You can say what you want about the political views of Lamb and McCormick but both boasted records of real accomplishment. Fetterman is the state's lieutenant governor, which means he technically presided over the State Senate and yet he had the support of literally none of the state's senators in the primary. [09:05:00]

Oz has never held any elective office. He won his GOP primary with President Trump's blessing despite more Republicans holding a negative view of him on primary election day.

It's also sad, we're a state that has sent the likes of Republicans, Hugh Scott, John Heinz and Arlen Specter to Washington. Scott was a Republican minority leader, champion of civil rights who urged Nixon to resign after Watergate. Heinz bucked his party to support making Martin Luther King Jr. Day a holiday. Specter was a noted former prosecutor who worked for the Warren Commission, rose to the Chair of the Senate Judiciary Committee, Time Magazine once said that he was one of the Senate's 10 best senators.

We also sent Democrat Harris Wofford to the Senate. He was a friend of JFK, RFK and march from Selma to Montgomery with MLK. At this rate, we're not about to fill any of those shoes. And the stakes couldn't be higher. We're arguably at our most critical crossroads since the Civil War, and yet, this is how we are selecting our leaders.

You might think that a series of debates would showcase the substantive differences between the two Pennsylvania candidates but thus far the campaign's have not agreed on any. And why debate when instead you can win on memes, memes about things best suited for a cold soup. So, will Democrats defy political gravity and hold on to the Senate this November?

Just a few months ago, political strategists were predicting a bloodbath for Democrats in this year's midterms after President Biden struggled to handle a slew of crises, and his approval ratings sank to historic lows, but Biden has recently had a string of victories. Nevertheless, a Politico Morning Console poll from this week shows just 42 percent approve of the job that Biden is doing. Maybe the polls have not yet caught up with the wins.

But while experts are saying Republicans still stand to retake the House, they aren't so sure now about the Senate. And even the Senate's top Republican isn't particularly bullish of the GOP chances.


SEN. MITCH MCCONNELL (R-KY): I think there's probably a greater likelihood the House flips than the Senate. Senate races are just different, there are statewide. Candidate quality has a lot to do with the outcome.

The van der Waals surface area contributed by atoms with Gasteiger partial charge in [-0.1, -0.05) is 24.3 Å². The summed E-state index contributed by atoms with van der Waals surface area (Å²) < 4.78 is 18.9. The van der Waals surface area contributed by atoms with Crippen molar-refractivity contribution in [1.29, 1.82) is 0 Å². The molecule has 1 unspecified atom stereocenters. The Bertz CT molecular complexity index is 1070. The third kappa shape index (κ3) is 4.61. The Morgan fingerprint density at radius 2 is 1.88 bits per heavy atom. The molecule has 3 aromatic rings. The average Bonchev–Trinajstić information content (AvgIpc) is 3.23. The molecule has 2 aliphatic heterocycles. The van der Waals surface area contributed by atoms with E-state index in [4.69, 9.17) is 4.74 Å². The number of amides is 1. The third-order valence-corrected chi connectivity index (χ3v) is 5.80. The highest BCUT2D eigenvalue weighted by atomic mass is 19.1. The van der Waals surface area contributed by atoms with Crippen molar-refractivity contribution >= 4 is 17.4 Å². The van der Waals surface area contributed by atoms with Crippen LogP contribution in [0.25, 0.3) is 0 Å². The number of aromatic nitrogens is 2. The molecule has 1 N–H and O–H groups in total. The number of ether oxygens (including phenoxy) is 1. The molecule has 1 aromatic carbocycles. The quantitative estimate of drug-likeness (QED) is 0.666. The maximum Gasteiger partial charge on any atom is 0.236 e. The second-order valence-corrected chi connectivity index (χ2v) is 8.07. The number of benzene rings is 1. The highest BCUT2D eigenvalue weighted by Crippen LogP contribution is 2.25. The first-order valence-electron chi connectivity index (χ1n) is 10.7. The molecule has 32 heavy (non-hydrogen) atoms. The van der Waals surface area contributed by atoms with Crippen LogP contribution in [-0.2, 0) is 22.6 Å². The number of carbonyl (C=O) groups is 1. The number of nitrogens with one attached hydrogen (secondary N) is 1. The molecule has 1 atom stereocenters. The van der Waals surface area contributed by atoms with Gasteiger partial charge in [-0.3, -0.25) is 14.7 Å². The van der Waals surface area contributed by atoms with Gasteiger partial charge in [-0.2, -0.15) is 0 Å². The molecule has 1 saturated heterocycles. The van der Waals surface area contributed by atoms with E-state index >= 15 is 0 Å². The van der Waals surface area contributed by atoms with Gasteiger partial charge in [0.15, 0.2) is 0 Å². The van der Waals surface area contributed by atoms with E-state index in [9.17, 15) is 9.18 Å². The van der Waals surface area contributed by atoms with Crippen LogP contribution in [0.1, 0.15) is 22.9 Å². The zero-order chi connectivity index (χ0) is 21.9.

SMERCONISH: My next guest's crystal ball says Democrats would need to win three or four battleground states, Republican would need to just win two to wrestle back control. Does he agree that Democrats have a shot at holding on to the Senate?

Here with me to discuss is Dr. Larry Sabato. He's the director of the University of Virginia's Center for Politics. He's also the editor of Sabato's Crystal Ball.

Great to have you back, Dr. Sabato. You seem more optimistic about the Republicans in the Senate midterms than Mitch McConnell. How come?

LARRY SABATO, DIRRECTOR, CENTER FOR POLITICS, UNIVERSITY OF VIRGINIA: Well, actually, I think Democrats right now, if the election were today would win a majority in the Senate. The reason I think people are pulling down the curtain too quickly is because so much is yet to unfold and so many things can happen between now and November. Just look at the last several months.

You know, Michael, you're right. In the spring, virtually all the groups that do what my Crystal Ball group does -- suggested that the Republicans would probably end up with a majority in the Senate because they only had to flip one seat. Well, that was before they nominated some very weak candidates who, by the way, are inexperienced, they've never run for anything before. People don't like politicians, but it helps to have been on the ballot for dogcatcher before you run for Senate or governor.

SMERCONISH: It brings to my mind Christine O'Donnell, Todd Akin Richard Mourdock, I mean, there have been -- there's a history here where Republicans nominate extreme candidates. And in a cycle where you'd expect them to win, you know, what are the -- what's the expression? They snatch defeat from the jaws of victory.